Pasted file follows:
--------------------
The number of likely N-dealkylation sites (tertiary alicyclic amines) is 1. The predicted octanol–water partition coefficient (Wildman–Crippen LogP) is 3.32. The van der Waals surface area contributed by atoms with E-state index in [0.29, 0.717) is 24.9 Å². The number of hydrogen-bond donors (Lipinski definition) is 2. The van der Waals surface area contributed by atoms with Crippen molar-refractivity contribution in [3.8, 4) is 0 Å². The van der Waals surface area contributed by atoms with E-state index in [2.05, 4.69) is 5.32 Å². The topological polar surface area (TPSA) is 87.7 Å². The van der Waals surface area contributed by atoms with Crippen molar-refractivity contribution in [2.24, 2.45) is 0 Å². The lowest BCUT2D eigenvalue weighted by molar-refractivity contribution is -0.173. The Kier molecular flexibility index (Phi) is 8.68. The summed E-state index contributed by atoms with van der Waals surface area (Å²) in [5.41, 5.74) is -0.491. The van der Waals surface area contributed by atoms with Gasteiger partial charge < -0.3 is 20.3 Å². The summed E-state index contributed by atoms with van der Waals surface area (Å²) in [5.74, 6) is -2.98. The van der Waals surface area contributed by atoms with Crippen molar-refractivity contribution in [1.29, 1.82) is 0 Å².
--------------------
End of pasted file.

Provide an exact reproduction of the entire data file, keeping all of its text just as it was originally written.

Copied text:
The number of likely N-dealkylation sites (tertiary alicyclic amines) is 1. The predicted octanol–water partition coefficient (Wildman–Crippen LogP) is 3.32. The van der Waals surface area contributed by atoms with E-state index in [0.29, 0.717) is 24.9 Å². The number of hydrogen-bond donors (Lipinski definition) is 2. The van der Waals surface area contributed by atoms with Crippen molar-refractivity contribution in [3.8, 4) is 0 Å². The van der Waals surface area contributed by atoms with E-state index in [2.05, 4.69) is 5.32 Å². The topological polar surface area (TPSA) is 87.7 Å². The van der Waals surface area contributed by atoms with Crippen molar-refractivity contribution in [2.24, 2.45) is 0 Å². The lowest BCUT2D eigenvalue weighted by molar-refractivity contribution is -0.173. The Kier molecular flexibility index (Phi) is 8.68. The summed E-state index contributed by atoms with van der Waals surface area (Å²) in [5.41, 5.74) is -0.491. The van der Waals surface area contributed by atoms with Gasteiger partial charge < -0.3 is 20.3 Å². The summed E-state index contributed by atoms with van der Waals surface area (Å²) in [5.74, 6) is -2.98. The van der Waals surface area contributed by atoms with Crippen molar-refractivity contribution in [1.29, 1.82) is 0 Å².